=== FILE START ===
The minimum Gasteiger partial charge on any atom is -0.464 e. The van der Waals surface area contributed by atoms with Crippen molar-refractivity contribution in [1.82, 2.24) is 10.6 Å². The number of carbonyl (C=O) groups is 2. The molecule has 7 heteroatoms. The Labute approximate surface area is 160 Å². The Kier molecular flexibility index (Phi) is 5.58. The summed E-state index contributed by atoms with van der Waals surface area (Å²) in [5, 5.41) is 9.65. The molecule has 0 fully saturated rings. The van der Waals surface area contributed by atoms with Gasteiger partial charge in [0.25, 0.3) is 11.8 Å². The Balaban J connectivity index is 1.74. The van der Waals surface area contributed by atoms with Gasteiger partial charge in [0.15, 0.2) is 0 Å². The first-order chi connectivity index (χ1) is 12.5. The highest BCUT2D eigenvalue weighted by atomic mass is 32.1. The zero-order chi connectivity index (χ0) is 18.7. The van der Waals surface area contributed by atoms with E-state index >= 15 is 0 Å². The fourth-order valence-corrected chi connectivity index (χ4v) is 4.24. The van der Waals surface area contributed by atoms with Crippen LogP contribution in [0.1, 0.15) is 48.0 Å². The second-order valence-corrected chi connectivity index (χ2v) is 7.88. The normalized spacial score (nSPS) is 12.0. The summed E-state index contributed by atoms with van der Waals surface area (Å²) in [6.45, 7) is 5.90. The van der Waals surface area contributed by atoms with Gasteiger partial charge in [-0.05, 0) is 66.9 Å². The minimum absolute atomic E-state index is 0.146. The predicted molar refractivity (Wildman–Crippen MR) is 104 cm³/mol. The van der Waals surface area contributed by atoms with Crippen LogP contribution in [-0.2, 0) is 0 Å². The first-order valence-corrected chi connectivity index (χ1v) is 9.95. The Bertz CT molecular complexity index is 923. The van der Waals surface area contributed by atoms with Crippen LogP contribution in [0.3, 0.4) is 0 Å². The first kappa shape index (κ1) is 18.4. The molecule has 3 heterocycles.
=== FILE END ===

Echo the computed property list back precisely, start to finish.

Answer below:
The minimum Gasteiger partial charge on any atom is -0.464 e. The van der Waals surface area contributed by atoms with Crippen molar-refractivity contribution in [1.82, 2.24) is 10.6 Å². The number of carbonyl (C=O) groups is 2. The molecule has 7 heteroatoms. The Labute approximate surface area is 160 Å². The Kier molecular flexibility index (Phi) is 5.58. The summed E-state index contributed by atoms with van der Waals surface area (Å²) in [5, 5.41) is 9.65. The molecule has 0 fully saturated rings. The van der Waals surface area contributed by atoms with Gasteiger partial charge in [0.25, 0.3) is 11.8 Å². The Balaban J connectivity index is 1.74. The van der Waals surface area contributed by atoms with Gasteiger partial charge in [0.15, 0.2) is 0 Å². The first-order chi connectivity index (χ1) is 12.5. The highest BCUT2D eigenvalue weighted by atomic mass is 32.1. The zero-order chi connectivity index (χ0) is 18.7. The van der Waals surface area contributed by atoms with E-state index >= 15 is 0 Å². The fourth-order valence-corrected chi connectivity index (χ4v) is 4.24. The van der Waals surface area contributed by atoms with Crippen LogP contribution in [0.1, 0.15) is 48.0 Å². The second-order valence-corrected chi connectivity index (χ2v) is 7.88. The normalized spacial score (nSPS) is 12.0. The summed E-state index contributed by atoms with van der Waals surface area (Å²) in [6.45, 7) is 5.90. The van der Waals surface area contributed by atoms with Gasteiger partial charge in [-0.05, 0) is 66.9 Å². The minimum absolute atomic E-state index is 0.146. The predicted molar refractivity (Wildman–Crippen MR) is 104 cm³/mol. The van der Waals surface area contributed by atoms with Crippen LogP contribution in [-0.2, 0) is 0 Å². The first-order valence-corrected chi connectivity index (χ1v) is 9.95. The Bertz CT molecular complexity index is 923. The van der Waals surface area contributed by atoms with Crippen LogP contribution in [0.3, 0.4) is 0 Å². The first kappa shape index (κ1) is 18.4. The molecule has 3 heterocycles.